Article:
Uber is getting ready to launch its UberEATS service in Seattle on Oct. 7, making the city the first battleground where Uber and Amazon will go head-to-head in the food delivery business.
Uber’s first menu includes drunken chicken from Monsoon, pulled pork from Skillet Diner and salads from Volunteer Park Cafe. It will be available on weekdays from 11 a.m. to 2 p.m. in six neighborhoods: Downtown, Pioneer Square, Belltown, Lower Queen Anne, South Lake Union and Capitol Hill.
UberEATS’ business model is pretty different from other food delivery services because it’s designed to take advantage of the vast network of drivers the company already has on the roads. The main difference is that restaurants prepare UberEATS food before you order. Plates are distributed to various drivers, who then go about their business until someone requests a meal drop off. The model means Uber can deliver food within about 10 minutes since it’s already on the road, but it’s also much less flexible than other providers.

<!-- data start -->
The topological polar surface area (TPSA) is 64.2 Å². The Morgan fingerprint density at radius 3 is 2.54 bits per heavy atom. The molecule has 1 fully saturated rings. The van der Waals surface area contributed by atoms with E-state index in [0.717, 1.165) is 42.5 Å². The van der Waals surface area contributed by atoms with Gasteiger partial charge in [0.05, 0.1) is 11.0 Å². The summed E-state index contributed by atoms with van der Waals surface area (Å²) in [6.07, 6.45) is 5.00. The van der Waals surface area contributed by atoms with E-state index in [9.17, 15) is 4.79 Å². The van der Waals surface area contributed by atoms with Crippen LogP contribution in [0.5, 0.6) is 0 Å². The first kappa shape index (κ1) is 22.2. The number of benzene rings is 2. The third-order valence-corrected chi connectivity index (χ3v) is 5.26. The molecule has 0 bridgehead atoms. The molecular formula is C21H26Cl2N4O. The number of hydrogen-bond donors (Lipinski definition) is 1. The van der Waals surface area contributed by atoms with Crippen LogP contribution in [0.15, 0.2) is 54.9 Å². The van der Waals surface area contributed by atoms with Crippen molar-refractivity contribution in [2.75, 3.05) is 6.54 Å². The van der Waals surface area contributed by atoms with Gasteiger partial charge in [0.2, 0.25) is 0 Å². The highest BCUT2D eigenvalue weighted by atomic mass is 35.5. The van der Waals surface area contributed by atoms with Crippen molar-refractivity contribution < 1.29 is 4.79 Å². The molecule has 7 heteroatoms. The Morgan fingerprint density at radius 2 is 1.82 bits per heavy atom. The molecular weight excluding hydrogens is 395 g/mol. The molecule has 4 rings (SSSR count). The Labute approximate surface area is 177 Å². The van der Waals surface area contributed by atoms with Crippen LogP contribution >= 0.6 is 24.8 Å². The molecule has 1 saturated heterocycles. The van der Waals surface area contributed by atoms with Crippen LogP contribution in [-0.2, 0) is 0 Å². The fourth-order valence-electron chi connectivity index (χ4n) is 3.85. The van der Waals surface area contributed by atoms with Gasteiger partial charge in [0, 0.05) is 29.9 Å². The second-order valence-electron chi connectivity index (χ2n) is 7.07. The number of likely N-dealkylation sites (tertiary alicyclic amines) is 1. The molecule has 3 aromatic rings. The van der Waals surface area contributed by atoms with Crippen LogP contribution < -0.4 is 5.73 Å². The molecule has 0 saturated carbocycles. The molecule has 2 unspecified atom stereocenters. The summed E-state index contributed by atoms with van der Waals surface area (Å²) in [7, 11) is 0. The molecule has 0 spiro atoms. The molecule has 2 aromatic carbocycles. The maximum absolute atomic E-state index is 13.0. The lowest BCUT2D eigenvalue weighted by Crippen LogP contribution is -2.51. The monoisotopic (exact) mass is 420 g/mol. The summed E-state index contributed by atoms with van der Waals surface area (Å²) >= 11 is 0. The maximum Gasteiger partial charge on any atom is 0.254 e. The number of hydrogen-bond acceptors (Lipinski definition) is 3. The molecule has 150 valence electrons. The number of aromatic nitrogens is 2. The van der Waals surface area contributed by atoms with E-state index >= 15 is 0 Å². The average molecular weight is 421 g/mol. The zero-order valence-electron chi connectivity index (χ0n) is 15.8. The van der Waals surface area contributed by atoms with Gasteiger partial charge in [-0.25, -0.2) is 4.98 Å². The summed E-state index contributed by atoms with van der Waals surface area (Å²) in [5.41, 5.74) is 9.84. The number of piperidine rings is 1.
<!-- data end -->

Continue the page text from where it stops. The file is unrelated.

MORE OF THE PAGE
The company uses a rotating menu that lets you choose between about three dishes from local restaurants each day. Plates aren’t customizable and can only be ordered during set lunch hours. UberEATS also won’t deliver the food to your front door. Instead, you order food through the same app you use to hail a ride and then meet a driver at the curb to pick up your lunch. Delivery in other markets where it’s already available costs a flat rate of $3, plus the cost of the food, which is usually between $8 and $12.
GeekWire first reported on the Seattle expansion earlier this month after we noticed job listings that indicated UberEATS is about to come to at least five additional cities including San Diego, Phoenix, Nashville, Philadelphia, and Miami.
Amazon’s Prime Now food delivery option already launched in Seattle earlier this month, and so far it has not disappointed. That offering is more robust, with dozens more of restaurants to choose from, custom orders and longer operating hours.
That being said, Uber’s system sounds much quicker and simpler — so it should be quite a showdown to see which service reigns supreme.
Both companies seem to have big plans for their respective offerings, but Seattle will be the first place we’ll be able to try them side-by-side. And don’t worry, GeekWire will be standing by to do exactly that.